Black authors draw large crowd during Bookmarks Festival

Black authors draw large crowd during Bookmarks Festival
September 15
06:15 2016

Photo by Tevin Stinson



Last week well-known African-American authors from across the country converged on the city for the 12th Annual Bookmarks Festival of Books and Authors.

The four-day festival is the largest annual book festival in the Carolinas. Since its creation in 2004, Bookmarks has brought more than 600 authors, illustrators, and storytellers to Winston-Salem, including winners of the Pulitzer Prize, National Book Award, National Book Critics Circle Award and countless others.

This wherer, The Chronicle highlights the African-American authors who visited the Twin City during the festival: Bridgette Lacy, Jacqueline Woodson, Terry McMillan and Colson Whitehead.

Lacy, whose food column “Sunday Dinner” has appeared in Newsweek, Washington Post and Southern Living, dis-cussed the cuisine of the South during the Southern Flavors Forum on Saturday, Sept.10.

Jacqueline Woodson, author of numerous award winning children’s books, attended the festival to discuss writing for children and young adults, and her first novel for adults titled, “Another Brooklyn.”

During an open discussion for teenagers at Reynolds Place, inside the Milton Rhodes Center for the Arts, Woodson and young-adult fiction author Gayle Forman talked about the importance writing books and novels that appeal to a younger crowd. Surrounded by dozens of young people, Woodson said, “Growing up I didn’t know exactly what I wanted  to be but, writing is what made me happiest.

“I loved writing and I still have that same passion today,” she said. “I loved watching words flower into sentences and sentences blossom into stories.”

Before leaving the stage, Woodson said although she has written numerous books and received countless awards, she is still surprised when she walks into a bookstore and her name is on a book.

McMillan, who is most known as the mastermind behind, novels “Waiting to Exhale” and “How Stella Got Her Groove Back,” both of which were made into box office films, connected with hundreds of festival goers during her visit to the city. First, she dined with fans at Sweet Potatoes restaurant during an eat and greet, during which she read excerpts from her new novel, “I Almost Forgot About You.” Then, she took pictures and signed books during two separate events at the Hanes Brand Theatre and outside Milton Rhodes.

After getting her copy of “I Almost Forgot About You” signed, High Point native Savannah  Lloyd said “Waiting to Exhale” was her favorite novel by McMillan. She mentioned she couldn’t wait to read the author’s latest work.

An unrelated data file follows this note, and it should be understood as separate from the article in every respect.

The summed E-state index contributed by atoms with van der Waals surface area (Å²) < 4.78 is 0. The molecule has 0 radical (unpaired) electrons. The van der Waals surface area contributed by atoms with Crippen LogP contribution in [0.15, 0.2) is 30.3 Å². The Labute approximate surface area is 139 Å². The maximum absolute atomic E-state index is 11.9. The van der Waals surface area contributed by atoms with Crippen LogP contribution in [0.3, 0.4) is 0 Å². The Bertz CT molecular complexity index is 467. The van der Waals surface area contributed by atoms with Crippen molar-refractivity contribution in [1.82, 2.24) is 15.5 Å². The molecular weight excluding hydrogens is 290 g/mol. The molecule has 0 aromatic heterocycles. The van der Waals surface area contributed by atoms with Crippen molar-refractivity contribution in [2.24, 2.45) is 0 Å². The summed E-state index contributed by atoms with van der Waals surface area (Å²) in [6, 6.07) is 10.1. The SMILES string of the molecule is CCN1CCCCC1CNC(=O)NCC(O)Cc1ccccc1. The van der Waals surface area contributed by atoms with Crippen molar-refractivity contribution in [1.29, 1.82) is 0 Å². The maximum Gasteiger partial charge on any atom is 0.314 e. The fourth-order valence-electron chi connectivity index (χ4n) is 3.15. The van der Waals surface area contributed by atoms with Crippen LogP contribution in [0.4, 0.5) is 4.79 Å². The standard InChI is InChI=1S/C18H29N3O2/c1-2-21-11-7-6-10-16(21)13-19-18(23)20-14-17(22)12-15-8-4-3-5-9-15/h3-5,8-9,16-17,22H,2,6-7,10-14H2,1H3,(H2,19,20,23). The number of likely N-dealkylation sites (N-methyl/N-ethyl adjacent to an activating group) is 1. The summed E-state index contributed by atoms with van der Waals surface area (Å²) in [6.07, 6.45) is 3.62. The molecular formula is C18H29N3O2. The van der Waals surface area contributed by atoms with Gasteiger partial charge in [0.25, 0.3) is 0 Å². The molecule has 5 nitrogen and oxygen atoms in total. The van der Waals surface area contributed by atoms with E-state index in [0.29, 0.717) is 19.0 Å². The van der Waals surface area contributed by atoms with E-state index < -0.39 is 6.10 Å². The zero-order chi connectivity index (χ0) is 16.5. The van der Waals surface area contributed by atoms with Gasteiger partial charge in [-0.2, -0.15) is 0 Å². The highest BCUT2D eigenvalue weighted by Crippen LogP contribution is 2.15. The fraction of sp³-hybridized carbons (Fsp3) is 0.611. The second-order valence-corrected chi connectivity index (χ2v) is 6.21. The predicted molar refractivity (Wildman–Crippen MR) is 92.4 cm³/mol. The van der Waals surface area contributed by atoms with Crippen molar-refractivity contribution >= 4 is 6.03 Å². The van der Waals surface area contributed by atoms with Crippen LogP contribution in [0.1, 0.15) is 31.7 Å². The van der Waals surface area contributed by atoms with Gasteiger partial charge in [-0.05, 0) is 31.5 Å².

“If this book [“I Almost Forgot About You”] is anything like other books I have read by McMillan, I’m sure it will be one I can’t put down,” she smiled. “I know it will be a classic.”

One of the most popular events during the festival was the open discussion with award winning, New York-based novelist Colson Whitehead. Hundreds of people filled the seats and lined the walls inside Mountcastle Forum on the second floor of Milton Rhodes to hear Whitehead discuss his novel, “The Underground Railroad.”

The novel, which tells the story of Cora and Caesar, two slaves seeking freedom by following the Underground Railroad. On their journey through the slave states to freedom, the main characters encounter several people who don’t agree with slavery and are willing to help.

While discussing the novel that made President Barack Obama’s summer read-ing list, and Oprah’s Book Club 2.0, Whitehead said he wanted to show readers what could have happened in American history. He said, after working on the book for a few years, his editor finally signed off on the project earlier this year.

After reading an excerpt from the novel, Whitehead took questions from the audience. When asked about some historical references mentioned in the book, Whitehead said, “As the story progresses it provides a sort of alternative history.

“It’s not a historical novel,” he continued. “Once I made the decision to write this novel, I was freed up to play with history in a number of ways. My motto was I’m not sticking to the facts but I’m stick-ing to the truth.”

Whitehead noted, the majority of his research for the novel came from narratives from the government collected in the 1930s by former slaves.

“The slave narratives from former slaves who were 80 and 90 years old gave me a variety of different opinions on what slave-life was like,” he said. “That’s what freed me up to make my own plantation: the real life experiences of former slaves.”

After the event, Whitehead signed copies of the book and took dozens of pictures with fans, and other festival goers. City native James Andrews said although he has already finished the novel, he is looking forward to reading it again.

“After receiving background from Whitehead and getting to know his motivation for writing the novel, I’m excited to go back re-read the book,” said Andrews. “I’m sure there are some things that I looked over that will standout the second time around.”

According to festival organizers, more than 15,000 people attended the four-day festival. While carrying a stack of books to her car, Allyson Little from Greensboro said, “I will definitely be back next year.

“This is an amazing event. I can’t wait to see what authors will be here next year.”

About Author

Tevin Stinson

Tevin Stinson

Related Articles


Featured Sponsor

Receive Chronicle Updates

  • This field is for validation purposes and should be left unchanged.



More Sponsors